‘We’re the voice now’: Veronica and Jerry Mata tell Tess’s story through activism

The parents of one of the 19 children killed in the shooting at Robb Elementary in 2022 say the constant push for change takes a toll on them – but they won’t stop.

By Elissa Jorgensen & Laura RiceMay 17, 2024 4:32 pm, , ,

“Some days are better than others,” Veronica Mata said. “Today’s a good day. It’s a good day… we’re here, helping support, you know, getting people to come out and vote. And so – it’s a good day.”

Advocacy has become a constant in their lives since their 10-year-old daughter, Tess, was killed in the state’s deadliest school shooting.

“We’re just keeping her memory going by speaking up on her behalf,” Jerry Mata said.

A photo of Jerry Mata

“Keeping not only the memory of Tess, but of Jackie and Lexi, and of all the other kids from Uvalde alive and making sure that nobody forgets what happened to them,” Veronica Mata said.

The pair regularly travel Texas and across the United States to be a part of panels and events.

“I mean, it takes a toll on us. It does,” Veronica Mata said. “It’s hard because we’ve never – had never – thought about doing anything like this before. So it’s just, it’s something that’s new to all of us.”

They felt very satisfied that the Department of Justice report revealed the failures in the response to the shooting.

» Related: Voices from Uvalde

“I think they hit it right in the mark,” Veronica Mata said.

“Everything that was in there was what we kind of already knew,” Jerry Mata said. “And, you know, we just needed it to be told to the entire world.”

But they say the response needs to go beyond that recognition.

“Because state, you know, those laws aren’t changed,” Veronica Mata said. “We have to fight for those laws, and we have to fight for the kids that are still surviving. You know, we’ve got kids that are hurting that weren’t even in the classroom that day, but were maybe across the hall. We have children that are still afraid to go to school, and we have to continue to fight.

“I know that Tess would want us to fight for her friends. And Tess had a big heart. She had a very big heart. And she wouldn’t want this to happen to anybody else.”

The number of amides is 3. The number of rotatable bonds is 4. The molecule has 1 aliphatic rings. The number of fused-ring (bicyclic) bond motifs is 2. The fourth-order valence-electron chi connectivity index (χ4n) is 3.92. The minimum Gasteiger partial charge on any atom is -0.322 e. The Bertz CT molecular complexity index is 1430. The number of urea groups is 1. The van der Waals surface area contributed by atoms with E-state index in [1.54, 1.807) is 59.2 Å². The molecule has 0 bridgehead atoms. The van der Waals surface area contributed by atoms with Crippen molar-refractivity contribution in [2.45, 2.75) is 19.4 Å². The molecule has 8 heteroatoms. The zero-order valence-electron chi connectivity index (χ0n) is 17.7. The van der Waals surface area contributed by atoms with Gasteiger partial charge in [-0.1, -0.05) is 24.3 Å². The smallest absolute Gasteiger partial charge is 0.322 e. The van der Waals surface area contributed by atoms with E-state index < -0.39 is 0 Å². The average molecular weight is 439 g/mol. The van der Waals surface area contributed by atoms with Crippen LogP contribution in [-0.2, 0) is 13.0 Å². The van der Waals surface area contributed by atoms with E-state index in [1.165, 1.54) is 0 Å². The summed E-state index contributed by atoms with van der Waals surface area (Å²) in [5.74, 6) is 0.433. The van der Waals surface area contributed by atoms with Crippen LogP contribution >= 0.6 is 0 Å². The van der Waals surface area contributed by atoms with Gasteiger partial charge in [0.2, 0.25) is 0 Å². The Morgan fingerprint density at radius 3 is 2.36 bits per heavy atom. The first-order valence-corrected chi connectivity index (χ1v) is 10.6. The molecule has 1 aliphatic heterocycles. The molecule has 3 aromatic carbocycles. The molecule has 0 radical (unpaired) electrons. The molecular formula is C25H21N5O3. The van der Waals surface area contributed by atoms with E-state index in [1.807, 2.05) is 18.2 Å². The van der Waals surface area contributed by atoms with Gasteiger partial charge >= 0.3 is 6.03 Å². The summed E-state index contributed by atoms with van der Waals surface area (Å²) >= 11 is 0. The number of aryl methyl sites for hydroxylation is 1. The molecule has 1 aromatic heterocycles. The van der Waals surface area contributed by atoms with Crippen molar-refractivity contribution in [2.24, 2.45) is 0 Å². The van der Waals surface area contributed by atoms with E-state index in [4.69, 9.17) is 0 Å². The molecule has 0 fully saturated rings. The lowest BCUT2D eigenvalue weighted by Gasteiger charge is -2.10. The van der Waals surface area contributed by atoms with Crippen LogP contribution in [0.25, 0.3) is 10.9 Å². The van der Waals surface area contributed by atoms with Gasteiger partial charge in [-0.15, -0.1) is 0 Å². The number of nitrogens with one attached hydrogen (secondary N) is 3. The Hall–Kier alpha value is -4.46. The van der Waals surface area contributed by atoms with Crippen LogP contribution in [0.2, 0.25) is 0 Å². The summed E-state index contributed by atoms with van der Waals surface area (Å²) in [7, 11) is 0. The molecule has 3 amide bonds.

They say they want not just lawmakers but the people who vote for them to hear their stories and to take action.

» Texas Standard special report: Are Texas schools any safer since the Uvalde shooting?

“You’ve got to get out there and you’ve got to vote for what’s right,” Veronica Mata said. “Even if you’re voting Republican, if you’re voting Democrat, it doesn’t matter. You know, your voice isn’t going to be heard unless you’re out there and you’re doing what’s right.”

“And just, you know, remember their names, never forget,” Jerry Mata said.

A team of students at Texas State University are working with Professor Eraldo “Dino” Chiecchi to continue to tell the stories of Uvalde. Here are their reflections on the project.

A photo of Elissa Jorgensen.Elissa Jorgensen
Age: 21
Major: Graduate student in mass communication
Hometown: Cypress, Texas
Graduation: May 2025

Twice now I have had the privilege of interviewing families and community members for the Uvalde project. I graduated from Texas State in May 2023 and chose to continue my education with the master’s program at the School of Journalism and Mass Communication, being driven by my work on these stories. There is nothing that has been more pivotal for my journalism career and growth as a professional. These experiences have driven me to understand the significance of telling the stories of those who can no longer have a voice themselves. The strength of both my reporting team and the individuals we talked to is nothing short of amazing, and I thoroughly believe that Uvalde’s story will always have a place in my heart.

A photo of Eraldo Chiecchi.Eraldo “Dino” Chiecchi, MFA
Texas State University
Multimedia journalism professor
Uvalde reporting project coordinator
Hometown: El Paso, Texas

This is the second time our journalism students visited Uvalde, Texas, to report on this senseless tragedy – the worst days of the lives of so many people. Our students reported these difficult stories on the mass killing of 19 students and two teachers with grace, empathy and with the respect the victims deserved. Parents of the victims commented to me immediately after the interviews and elsewhere just how well prepared the students were to interview them – even more than some national media. As a result, family members were candid telling the stories. Students and I talked a great deal about vicarious trauma – a real thing among journalists and others who deal with tragedy. Students talked at length, especially on the drive back home. We visited Uvalde on two different days and conducted one interview in Austin. At the end of the project, students produced quality journalism: stories, video and audio pieces, and exceptional photography.

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